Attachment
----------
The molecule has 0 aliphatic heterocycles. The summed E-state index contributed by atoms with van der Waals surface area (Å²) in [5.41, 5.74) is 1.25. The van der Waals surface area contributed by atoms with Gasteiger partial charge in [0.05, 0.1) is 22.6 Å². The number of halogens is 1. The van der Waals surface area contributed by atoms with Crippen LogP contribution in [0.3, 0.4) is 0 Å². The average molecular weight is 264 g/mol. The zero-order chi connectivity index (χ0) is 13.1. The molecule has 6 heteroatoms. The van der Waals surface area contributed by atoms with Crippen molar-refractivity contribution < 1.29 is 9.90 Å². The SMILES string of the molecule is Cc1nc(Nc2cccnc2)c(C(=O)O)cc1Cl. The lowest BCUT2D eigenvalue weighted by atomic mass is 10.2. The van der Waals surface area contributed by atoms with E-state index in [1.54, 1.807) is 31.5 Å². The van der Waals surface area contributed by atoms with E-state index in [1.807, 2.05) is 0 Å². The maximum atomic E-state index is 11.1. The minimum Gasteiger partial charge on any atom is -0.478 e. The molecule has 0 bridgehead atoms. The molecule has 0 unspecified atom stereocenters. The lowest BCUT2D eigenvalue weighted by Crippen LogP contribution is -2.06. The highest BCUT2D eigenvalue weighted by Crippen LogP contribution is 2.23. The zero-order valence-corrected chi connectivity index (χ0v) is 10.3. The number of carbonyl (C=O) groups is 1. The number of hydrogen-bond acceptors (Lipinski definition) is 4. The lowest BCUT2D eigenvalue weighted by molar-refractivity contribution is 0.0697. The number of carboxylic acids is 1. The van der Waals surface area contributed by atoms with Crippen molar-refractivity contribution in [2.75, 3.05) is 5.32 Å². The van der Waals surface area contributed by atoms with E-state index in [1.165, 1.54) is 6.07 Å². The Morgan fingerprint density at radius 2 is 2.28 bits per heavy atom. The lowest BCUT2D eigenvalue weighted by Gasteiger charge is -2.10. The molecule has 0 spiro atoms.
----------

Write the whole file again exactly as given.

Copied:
The molecule has 0 aliphatic heterocycles. The summed E-state index contributed by atoms with van der Waals surface area (Å²) in [5.41, 5.74) is 1.25. The van der Waals surface area contributed by atoms with Gasteiger partial charge in [0.05, 0.1) is 22.6 Å². The number of halogens is 1. The van der Waals surface area contributed by atoms with Crippen LogP contribution in [0.3, 0.4) is 0 Å². The average molecular weight is 264 g/mol. The zero-order chi connectivity index (χ0) is 13.1. The molecule has 6 heteroatoms. The van der Waals surface area contributed by atoms with Crippen molar-refractivity contribution < 1.29 is 9.90 Å². The SMILES string of the molecule is Cc1nc(Nc2cccnc2)c(C(=O)O)cc1Cl. The lowest BCUT2D eigenvalue weighted by atomic mass is 10.2. The van der Waals surface area contributed by atoms with E-state index in [1.54, 1.807) is 31.5 Å². The van der Waals surface area contributed by atoms with E-state index in [1.807, 2.05) is 0 Å². The maximum atomic E-state index is 11.1. The minimum Gasteiger partial charge on any atom is -0.478 e. The molecule has 0 bridgehead atoms. The molecule has 0 unspecified atom stereocenters. The lowest BCUT2D eigenvalue weighted by Crippen LogP contribution is -2.06. The highest BCUT2D eigenvalue weighted by Crippen LogP contribution is 2.23. The zero-order valence-corrected chi connectivity index (χ0v) is 10.3. The number of carbonyl (C=O) groups is 1. The number of hydrogen-bond acceptors (Lipinski definition) is 4. The lowest BCUT2D eigenvalue weighted by molar-refractivity contribution is 0.0697. The number of carboxylic acids is 1. The van der Waals surface area contributed by atoms with Crippen molar-refractivity contribution in [2.75, 3.05) is 5.32 Å². The van der Waals surface area contributed by atoms with E-state index in [1.165, 1.54) is 6.07 Å². The Morgan fingerprint density at radius 2 is 2.28 bits per heavy atom. The lowest BCUT2D eigenvalue weighted by Gasteiger charge is -2.10. The molecule has 0 spiro atoms.